As his aides and allies increasingly worry that President Donald Trump's lengthy appearances at his his daily briefings on the coronavirus pandemic may may backfire politically, the White House is considering scaling them back.
It follows widespread mockery and an immediate and universal backlash from the medical community after the president suggested Thursday evening that people might be able to inject household cleaning items or disinfectants to deter the respiratory illness.
The evaluation of Trump's briefings comes as the worldwide death toll for the coronavirus surpassed 200,000 on Saturday, according to Johns Hopkins University data.
Over 53,000 of those fatalities have been recorded in the U.S. according to an NBC News tally and more than 20,000 in the U.K. making it the fifth nation to reach that grim milestone.
However, in China where the pandemic began, the government reported no new deaths for a 10th straight day.
- MAPS: Confirmed cases in the U.S. and worldwide, confirmed deaths in the U.S. and globally.
- Stay-at-home orders across the country: What each state is doing — or not — amid widespread coronavirus lockdowns.
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Touch a shadow, 'You're it!': New routines as Denmark returns to school after lockdown
The little voices carried over the fence before they were visible: laughter, squealing, yelling. At Kongevejens Skole, a state primary school on the outskirts of the capital, kids playing together is a rare and welcome sight.
Denmark reopened nurseries and primary schools last week after a month of lockdown and, so far, students are adapting to yet another new normal.
On Thursday afternoon, the second graders at Kongevejens Skole were engaged in a heated game of tag. But instead of physically touching, they stepped on each other’s shadows instead.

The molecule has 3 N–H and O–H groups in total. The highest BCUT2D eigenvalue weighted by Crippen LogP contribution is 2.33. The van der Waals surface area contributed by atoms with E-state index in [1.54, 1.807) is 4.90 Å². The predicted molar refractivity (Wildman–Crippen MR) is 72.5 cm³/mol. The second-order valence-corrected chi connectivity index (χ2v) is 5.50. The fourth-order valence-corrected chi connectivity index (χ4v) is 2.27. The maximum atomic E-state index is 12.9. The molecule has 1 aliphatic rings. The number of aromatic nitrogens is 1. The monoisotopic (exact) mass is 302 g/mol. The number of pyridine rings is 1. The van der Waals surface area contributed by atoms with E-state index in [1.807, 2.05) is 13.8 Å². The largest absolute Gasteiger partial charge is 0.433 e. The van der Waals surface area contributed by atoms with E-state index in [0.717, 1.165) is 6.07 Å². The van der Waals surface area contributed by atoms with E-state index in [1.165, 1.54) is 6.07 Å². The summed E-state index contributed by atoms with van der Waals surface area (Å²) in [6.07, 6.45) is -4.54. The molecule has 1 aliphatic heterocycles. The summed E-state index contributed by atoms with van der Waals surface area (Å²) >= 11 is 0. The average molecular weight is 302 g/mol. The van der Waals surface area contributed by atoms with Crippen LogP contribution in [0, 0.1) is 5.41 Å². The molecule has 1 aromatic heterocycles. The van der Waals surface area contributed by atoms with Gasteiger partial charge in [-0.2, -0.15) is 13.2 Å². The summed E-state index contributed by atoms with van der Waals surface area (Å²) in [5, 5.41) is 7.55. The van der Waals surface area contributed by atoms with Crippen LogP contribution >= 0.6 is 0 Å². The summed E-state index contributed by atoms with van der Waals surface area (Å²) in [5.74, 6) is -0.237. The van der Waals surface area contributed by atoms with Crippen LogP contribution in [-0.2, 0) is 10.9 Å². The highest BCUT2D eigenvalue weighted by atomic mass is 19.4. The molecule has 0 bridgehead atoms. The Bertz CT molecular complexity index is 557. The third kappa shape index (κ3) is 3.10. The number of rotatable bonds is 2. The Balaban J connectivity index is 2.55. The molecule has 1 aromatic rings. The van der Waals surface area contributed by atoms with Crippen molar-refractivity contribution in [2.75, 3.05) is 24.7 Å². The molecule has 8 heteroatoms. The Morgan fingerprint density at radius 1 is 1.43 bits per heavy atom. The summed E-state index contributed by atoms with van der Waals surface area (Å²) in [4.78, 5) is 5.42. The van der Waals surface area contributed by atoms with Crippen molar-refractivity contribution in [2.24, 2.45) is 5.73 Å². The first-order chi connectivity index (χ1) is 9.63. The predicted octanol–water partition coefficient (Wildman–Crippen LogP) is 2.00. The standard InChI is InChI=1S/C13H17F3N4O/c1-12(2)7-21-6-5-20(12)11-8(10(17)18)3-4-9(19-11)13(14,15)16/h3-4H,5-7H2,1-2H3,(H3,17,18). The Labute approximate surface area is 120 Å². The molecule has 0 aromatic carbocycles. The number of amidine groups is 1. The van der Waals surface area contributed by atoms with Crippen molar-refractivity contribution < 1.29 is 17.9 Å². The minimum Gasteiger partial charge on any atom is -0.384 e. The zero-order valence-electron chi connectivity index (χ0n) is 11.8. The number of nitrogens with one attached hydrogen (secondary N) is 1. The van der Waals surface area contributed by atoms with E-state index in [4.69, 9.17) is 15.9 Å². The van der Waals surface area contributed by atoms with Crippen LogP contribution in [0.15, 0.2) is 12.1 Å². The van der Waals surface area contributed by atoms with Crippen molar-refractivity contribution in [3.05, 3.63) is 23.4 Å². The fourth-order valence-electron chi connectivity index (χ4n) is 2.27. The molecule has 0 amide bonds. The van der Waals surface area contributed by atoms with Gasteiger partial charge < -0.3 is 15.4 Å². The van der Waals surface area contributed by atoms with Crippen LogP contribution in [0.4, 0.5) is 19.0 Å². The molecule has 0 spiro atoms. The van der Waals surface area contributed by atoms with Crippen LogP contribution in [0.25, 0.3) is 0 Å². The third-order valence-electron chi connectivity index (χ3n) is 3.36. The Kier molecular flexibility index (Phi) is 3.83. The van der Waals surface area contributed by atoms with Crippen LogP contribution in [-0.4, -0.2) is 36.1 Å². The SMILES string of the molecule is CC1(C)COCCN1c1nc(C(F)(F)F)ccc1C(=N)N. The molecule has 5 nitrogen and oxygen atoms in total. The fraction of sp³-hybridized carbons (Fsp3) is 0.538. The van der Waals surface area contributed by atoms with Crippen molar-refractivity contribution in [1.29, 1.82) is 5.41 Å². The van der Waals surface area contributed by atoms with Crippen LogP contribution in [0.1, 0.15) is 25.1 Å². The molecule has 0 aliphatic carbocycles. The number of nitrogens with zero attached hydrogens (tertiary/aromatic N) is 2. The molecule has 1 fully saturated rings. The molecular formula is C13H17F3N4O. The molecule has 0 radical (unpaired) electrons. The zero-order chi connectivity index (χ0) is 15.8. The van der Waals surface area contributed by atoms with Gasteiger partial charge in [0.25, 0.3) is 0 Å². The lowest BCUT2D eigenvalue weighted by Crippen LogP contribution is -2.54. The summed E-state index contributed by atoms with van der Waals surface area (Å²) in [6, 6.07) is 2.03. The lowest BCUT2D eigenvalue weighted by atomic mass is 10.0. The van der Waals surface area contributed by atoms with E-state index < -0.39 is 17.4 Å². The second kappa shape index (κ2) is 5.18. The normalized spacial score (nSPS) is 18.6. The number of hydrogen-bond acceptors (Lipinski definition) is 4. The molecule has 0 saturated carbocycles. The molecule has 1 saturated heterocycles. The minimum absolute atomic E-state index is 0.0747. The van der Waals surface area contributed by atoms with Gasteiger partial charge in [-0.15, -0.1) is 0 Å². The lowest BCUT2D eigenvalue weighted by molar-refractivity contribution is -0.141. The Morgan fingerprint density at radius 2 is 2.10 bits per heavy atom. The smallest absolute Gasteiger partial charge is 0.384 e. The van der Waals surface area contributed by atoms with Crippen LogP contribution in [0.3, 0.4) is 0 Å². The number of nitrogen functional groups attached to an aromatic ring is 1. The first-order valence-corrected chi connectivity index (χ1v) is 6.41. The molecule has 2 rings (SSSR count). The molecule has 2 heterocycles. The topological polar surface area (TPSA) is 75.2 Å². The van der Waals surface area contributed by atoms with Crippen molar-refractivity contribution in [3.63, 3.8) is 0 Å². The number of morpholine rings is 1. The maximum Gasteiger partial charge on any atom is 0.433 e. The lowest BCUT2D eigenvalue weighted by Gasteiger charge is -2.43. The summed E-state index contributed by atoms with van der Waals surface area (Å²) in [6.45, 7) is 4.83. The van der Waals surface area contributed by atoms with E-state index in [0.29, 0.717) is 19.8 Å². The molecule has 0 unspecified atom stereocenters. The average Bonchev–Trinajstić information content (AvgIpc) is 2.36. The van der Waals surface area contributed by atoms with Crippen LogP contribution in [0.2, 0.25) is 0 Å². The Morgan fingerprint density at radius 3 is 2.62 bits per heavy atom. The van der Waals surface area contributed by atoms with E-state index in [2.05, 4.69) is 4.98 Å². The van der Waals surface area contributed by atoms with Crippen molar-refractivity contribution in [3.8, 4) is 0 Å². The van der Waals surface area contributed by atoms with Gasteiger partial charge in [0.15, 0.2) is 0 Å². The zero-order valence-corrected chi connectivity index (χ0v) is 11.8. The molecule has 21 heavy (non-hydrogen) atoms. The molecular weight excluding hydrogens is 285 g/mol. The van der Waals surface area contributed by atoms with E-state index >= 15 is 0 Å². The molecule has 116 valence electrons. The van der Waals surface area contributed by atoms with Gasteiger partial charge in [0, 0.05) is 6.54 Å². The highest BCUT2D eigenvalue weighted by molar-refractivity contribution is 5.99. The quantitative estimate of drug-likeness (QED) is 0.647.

“Everything is new,” one second grade teacher, Marie Riber Sundgaard, told NBC News. "Even the games."
Spain's children allowed outside for the first time in six weeks
As children prepared to go outside for the first time in six weeks, Spain recorded its lowest number of daily-recorded fatalities in a month on Sunday.
Prime Minister Pedro Sanchez announced an easing of lockdown restrictions on Saturday, which will allow children under 14, one hour of supervised outdoor activity per day between 9 a.m. and 9 p.m., within around a mile of their homes.
In a televised address, Sanchez said Spaniards will be allowed out to exercise alone from May 2 if the number of deaths continues to fall. People living together will be permitted to take short walks together, he added.
The number of daily virus-related deaths was 288 deaths on Sunday, according to the Spanish health ministry, bringing the total number to 23,190.
South Korea records 10 new infections as cases continue to slow
South Korea has confirmed 10 new cases of the virus on Sunday, the Korea Centers for Disease Control and Prevention said as the country’s caseload continues to slow.
The data brings the country’s total to 10,728 confirmed cases, with 8,717 patients recovered. The additional cases reported Sunday marks the ninth day in a row that South Korea recorded daily increase below 20.
South Korea had recorded hundreds of new cases every day between late February and early March, but after an extensive testing campaign, the government has recently relaxed some of its social distancing rules.
Officials have nonetheless raised worries, however, about possible transmissions by “quiet spreaders,” according to the Associated Press.
U.K.'s Boris Johnson to return to work on Monday
Britain’s Prime Minister Boris Johnson will return to work on Monday after recovering from COVID-19 that sent him to intensive care earlier this month, a government spokesperson confirmed.
It comes just as Britain surpassed 20,000 deaths from the respiratory illness on Saturday. The U.K. has the fifth-highest death toll in the world, after the U.S., Italy, Spain and France.
In Johnson’s absence, Britain's government has faced growing criticism over low levels of virus testing, as well as complaints from health workers over a lack of sufficient protective gear.
China reports no deaths for 11th straight day